Spend just a few minutes in Miami and you’re well aware that there’s no shortage of color in the spectrum of our characters. Our locals, whether born-and-bred or transplants, are not afraid to make a statement. So was the legacy of Irene Williams. Anyone who grew up in Miami knows the ’80’s and ’90’s were an eccentric time for our city. Now, in a pop-up show that aims to celebrate what would have been her 100th birthday, If These Hats Could Tawk is bringing that colorful eccentricity to the forefront.
Irene Williams was dubbed the “Queen of Lincoln Road” because she walked back and forth every day from one end of the pedestrian mall (where she lived) to the other end (where her stenographer’s office was located) for over 40 years from the 1960s until 2001 (she passed in 2004). In the late 1960s, Orson Welles hired her stenography services while he was in town (Irene often referred to herself as “a call girl with a typewriter”).
Irene created her outsider couture from unconventional materials such as fake-fur toilet seat covers, bath mats, and towels. She made a fashion statement every day of her life on the streets of South Beach, decked out in her own creations, including more than 100 handmade hats and carefully coordinated ensembles.
She delighted locals, tourists, and even some celebrities. During the early 1990s, Gianni Versace once stopped Irene to compliment her on the looks she created. In 1994, Irene was befriended by Eric Smith, a New York designer who would eventually capture her on film in his award-winning documentary, Irene Williams: Queen of Lincoln Road.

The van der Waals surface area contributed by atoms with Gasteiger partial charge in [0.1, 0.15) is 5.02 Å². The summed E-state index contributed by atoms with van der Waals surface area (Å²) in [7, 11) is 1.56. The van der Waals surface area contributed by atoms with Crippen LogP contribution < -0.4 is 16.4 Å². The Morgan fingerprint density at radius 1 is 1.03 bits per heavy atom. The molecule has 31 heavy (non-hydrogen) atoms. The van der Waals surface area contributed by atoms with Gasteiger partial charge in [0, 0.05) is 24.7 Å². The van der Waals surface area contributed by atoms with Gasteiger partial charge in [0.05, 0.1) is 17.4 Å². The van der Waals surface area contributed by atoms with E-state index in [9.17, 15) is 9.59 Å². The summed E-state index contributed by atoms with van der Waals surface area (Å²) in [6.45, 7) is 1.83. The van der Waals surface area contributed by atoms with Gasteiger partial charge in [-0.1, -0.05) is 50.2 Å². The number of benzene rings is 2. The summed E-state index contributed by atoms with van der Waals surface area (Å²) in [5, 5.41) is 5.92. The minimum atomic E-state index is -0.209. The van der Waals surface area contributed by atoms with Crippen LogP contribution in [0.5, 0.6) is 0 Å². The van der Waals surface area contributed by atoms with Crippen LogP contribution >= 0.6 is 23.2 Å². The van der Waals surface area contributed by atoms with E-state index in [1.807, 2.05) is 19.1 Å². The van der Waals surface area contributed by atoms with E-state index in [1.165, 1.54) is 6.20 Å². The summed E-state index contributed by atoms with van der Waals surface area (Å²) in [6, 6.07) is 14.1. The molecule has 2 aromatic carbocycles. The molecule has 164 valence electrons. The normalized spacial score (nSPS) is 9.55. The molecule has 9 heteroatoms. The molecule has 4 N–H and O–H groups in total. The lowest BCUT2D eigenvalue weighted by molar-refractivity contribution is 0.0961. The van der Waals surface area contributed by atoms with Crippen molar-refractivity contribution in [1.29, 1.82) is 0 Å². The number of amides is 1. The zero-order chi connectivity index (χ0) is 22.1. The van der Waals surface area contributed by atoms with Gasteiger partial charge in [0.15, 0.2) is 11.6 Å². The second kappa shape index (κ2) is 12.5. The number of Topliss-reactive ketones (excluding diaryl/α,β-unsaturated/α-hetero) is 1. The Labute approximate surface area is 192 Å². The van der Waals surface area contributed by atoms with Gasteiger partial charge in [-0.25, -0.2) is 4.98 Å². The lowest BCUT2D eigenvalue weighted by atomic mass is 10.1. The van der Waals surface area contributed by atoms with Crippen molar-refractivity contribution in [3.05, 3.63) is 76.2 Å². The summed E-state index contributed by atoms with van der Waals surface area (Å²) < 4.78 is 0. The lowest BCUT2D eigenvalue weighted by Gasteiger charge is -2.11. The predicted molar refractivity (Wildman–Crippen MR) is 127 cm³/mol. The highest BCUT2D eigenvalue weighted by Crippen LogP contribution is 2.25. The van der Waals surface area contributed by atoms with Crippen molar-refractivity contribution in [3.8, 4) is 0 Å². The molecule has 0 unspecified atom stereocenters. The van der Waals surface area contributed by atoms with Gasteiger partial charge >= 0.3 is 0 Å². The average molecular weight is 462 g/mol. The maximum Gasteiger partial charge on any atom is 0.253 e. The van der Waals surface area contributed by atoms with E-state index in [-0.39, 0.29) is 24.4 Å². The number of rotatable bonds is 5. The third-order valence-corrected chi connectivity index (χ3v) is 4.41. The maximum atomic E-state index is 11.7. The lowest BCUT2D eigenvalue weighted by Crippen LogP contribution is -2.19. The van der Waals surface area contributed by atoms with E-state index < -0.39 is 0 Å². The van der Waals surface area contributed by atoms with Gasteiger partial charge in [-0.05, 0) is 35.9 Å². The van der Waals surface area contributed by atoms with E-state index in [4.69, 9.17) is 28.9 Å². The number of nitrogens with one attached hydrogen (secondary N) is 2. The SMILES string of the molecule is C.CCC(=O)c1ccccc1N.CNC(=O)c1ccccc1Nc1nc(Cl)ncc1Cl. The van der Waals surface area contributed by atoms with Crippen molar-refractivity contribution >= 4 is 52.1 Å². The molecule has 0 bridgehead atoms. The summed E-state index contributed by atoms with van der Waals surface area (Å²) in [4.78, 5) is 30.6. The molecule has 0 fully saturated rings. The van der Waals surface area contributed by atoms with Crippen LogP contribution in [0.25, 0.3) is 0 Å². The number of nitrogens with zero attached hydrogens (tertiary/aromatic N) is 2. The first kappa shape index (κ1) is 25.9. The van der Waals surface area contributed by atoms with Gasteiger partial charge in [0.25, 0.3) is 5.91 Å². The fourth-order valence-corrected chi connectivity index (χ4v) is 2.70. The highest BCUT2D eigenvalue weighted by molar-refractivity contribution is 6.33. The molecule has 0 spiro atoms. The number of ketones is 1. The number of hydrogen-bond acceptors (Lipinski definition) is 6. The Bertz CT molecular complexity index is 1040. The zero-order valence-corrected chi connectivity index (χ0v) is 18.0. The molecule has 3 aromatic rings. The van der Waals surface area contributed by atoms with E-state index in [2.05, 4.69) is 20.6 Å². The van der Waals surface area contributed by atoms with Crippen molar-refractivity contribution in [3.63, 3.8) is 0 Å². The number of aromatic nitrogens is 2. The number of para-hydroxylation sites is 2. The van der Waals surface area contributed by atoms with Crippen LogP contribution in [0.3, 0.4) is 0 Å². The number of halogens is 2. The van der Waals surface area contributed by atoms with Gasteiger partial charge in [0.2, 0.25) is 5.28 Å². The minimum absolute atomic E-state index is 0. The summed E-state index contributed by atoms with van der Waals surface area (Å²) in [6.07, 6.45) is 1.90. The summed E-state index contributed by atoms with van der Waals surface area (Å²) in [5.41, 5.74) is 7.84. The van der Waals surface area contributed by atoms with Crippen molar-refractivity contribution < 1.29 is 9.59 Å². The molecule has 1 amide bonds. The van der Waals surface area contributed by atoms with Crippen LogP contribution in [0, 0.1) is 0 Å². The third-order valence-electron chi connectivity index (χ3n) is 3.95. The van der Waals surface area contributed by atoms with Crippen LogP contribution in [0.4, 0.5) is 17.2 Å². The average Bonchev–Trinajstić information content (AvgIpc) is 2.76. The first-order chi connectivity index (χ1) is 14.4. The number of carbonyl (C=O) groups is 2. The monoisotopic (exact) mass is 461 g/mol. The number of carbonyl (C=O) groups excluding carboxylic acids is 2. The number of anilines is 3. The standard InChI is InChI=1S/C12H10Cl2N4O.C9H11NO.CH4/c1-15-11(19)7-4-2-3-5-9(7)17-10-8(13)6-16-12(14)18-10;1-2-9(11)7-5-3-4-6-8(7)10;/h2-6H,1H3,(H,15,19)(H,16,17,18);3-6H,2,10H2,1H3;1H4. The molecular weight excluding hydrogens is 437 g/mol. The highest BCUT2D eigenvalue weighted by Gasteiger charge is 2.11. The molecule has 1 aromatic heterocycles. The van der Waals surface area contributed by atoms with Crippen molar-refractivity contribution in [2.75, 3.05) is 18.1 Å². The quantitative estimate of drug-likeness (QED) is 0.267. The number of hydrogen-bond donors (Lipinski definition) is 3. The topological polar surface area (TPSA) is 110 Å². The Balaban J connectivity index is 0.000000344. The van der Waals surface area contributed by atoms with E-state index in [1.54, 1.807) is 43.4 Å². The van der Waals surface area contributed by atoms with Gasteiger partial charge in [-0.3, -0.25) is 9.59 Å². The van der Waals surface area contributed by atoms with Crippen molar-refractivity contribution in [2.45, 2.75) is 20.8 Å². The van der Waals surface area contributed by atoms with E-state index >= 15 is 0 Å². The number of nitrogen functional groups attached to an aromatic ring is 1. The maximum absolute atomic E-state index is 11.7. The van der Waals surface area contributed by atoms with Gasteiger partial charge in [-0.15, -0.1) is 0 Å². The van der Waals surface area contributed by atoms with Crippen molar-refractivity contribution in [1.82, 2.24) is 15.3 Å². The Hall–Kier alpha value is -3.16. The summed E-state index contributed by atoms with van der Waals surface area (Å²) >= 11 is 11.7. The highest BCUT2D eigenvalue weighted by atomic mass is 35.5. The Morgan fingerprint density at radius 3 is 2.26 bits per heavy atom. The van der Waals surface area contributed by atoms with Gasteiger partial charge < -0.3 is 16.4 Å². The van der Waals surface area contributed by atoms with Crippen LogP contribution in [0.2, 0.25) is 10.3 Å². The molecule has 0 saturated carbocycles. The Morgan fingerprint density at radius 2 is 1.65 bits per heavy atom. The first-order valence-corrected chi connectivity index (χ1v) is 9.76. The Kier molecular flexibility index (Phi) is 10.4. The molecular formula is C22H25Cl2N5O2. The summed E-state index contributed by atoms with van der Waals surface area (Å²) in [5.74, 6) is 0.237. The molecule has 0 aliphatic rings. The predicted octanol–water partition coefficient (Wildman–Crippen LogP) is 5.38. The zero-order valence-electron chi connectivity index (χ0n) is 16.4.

Remembered fondly for her vivid fashion, Irene Williams captured the eye of visitors and locals alike. Annie Leibovitz asked her to pose for her camera in 2000, and she did but only after insisting the photographer pay her daily stenographer rate. Irene wore a blue and green outfit she’d constructed out of vintage Pierre Cardine towels she’d been gifted by designer and friend Eric Smith.
Irene’s centennial will be celebrated with an exhibit displaying her colorful collection of handmade hats and memorabilia, donated to the museum by Eric Smith. “This summer pop-up show honors the individualism and character of the personalities that define South Beach’s enduring spirit and tenacity,” said Nancy Doyle Cohen, the Membership and Programming Director for the Jewish Museum of Florida-FIU
Watch the award-winning documentary film “Irene Williams: Queen of Lincoln Road” by Eric Smith below:
Irene Williams: Queen of Lincoln Road ©2004 World Love Productions, Inc (TRT 23 min) from eric on Vimeo.
“If These Hats Could Tawk” opens July 13 at the Jewish Museum of Florida-FIU.